Pirates is a roller coaster ride, the action rarely lets up, and there’s a ship-load of surprises. Still, the story doesn’t really deliver what some people buying a book about Somali pirates might expect: a hostage situation, the planning and instigation of the rescue. It’s much more complicated, and more political than that. Being in the eye of an incomprehensible storm, and learning the surprising facts behind issues that have been consistently misreported by the media, I believe will pique the reader’s interest.
The characters are certainly diverse. Fans of my debut novel Gorillaland will be pleased to learn my safari guide antihero Derek Strangely returns in Pirates. This time he’s forced to serve a terrifying apprenticeship. Ali al-Rubaysh, the story's key villain, is a veteran terrorist, tortured by the Americans in Guantanamo Bay. He's now in the Yemen, serving as a commander in al-Qaeda on the Arab Peninsula, and has devised an attack more devastating than 9/11. I had fun researching his back story; he spontaneously breaks into the Sesame Street theme music, which was one of the methods of torture at Gitmo.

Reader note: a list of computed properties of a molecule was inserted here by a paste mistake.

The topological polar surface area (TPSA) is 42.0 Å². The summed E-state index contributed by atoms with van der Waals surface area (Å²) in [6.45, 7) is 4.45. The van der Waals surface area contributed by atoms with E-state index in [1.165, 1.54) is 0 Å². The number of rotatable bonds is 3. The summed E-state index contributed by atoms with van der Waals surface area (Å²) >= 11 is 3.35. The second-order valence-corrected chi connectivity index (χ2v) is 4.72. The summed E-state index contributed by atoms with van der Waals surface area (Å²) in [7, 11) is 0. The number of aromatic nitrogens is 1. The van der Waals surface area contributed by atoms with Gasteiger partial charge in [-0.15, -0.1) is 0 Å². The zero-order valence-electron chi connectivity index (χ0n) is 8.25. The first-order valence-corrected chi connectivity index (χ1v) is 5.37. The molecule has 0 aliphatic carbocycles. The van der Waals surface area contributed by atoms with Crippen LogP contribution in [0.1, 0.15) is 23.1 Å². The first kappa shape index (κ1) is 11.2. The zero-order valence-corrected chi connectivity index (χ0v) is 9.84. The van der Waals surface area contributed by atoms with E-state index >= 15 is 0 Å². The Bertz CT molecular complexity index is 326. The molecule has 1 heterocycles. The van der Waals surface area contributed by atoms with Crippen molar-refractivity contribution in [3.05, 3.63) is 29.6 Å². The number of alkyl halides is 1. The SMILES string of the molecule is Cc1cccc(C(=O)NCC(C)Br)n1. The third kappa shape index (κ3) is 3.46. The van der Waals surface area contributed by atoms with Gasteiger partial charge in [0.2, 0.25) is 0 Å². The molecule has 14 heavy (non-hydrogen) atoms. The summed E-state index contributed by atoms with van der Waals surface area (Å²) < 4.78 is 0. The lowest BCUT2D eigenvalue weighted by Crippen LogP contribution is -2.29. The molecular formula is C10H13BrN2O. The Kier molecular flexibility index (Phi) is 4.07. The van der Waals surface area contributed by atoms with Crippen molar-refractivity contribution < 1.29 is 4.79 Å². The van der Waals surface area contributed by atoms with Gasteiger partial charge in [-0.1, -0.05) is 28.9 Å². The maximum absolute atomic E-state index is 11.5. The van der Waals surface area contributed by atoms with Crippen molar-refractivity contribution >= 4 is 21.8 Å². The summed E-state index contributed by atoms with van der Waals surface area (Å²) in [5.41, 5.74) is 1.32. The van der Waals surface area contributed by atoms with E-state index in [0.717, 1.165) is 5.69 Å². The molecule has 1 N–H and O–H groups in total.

I suppose I’m most proud of my heroine Khadija, a plucky, unorthodox forty-something Somali, modeled on the women of the Arab Spring, who I hope will be an inspiration to readers everywhere, especially on the Horn of Africa. I couldn't have developed her without the knowledge and creative input of my muse, Kigongo, who also suggested some of the more breathtaking plot twists. Thanks baby!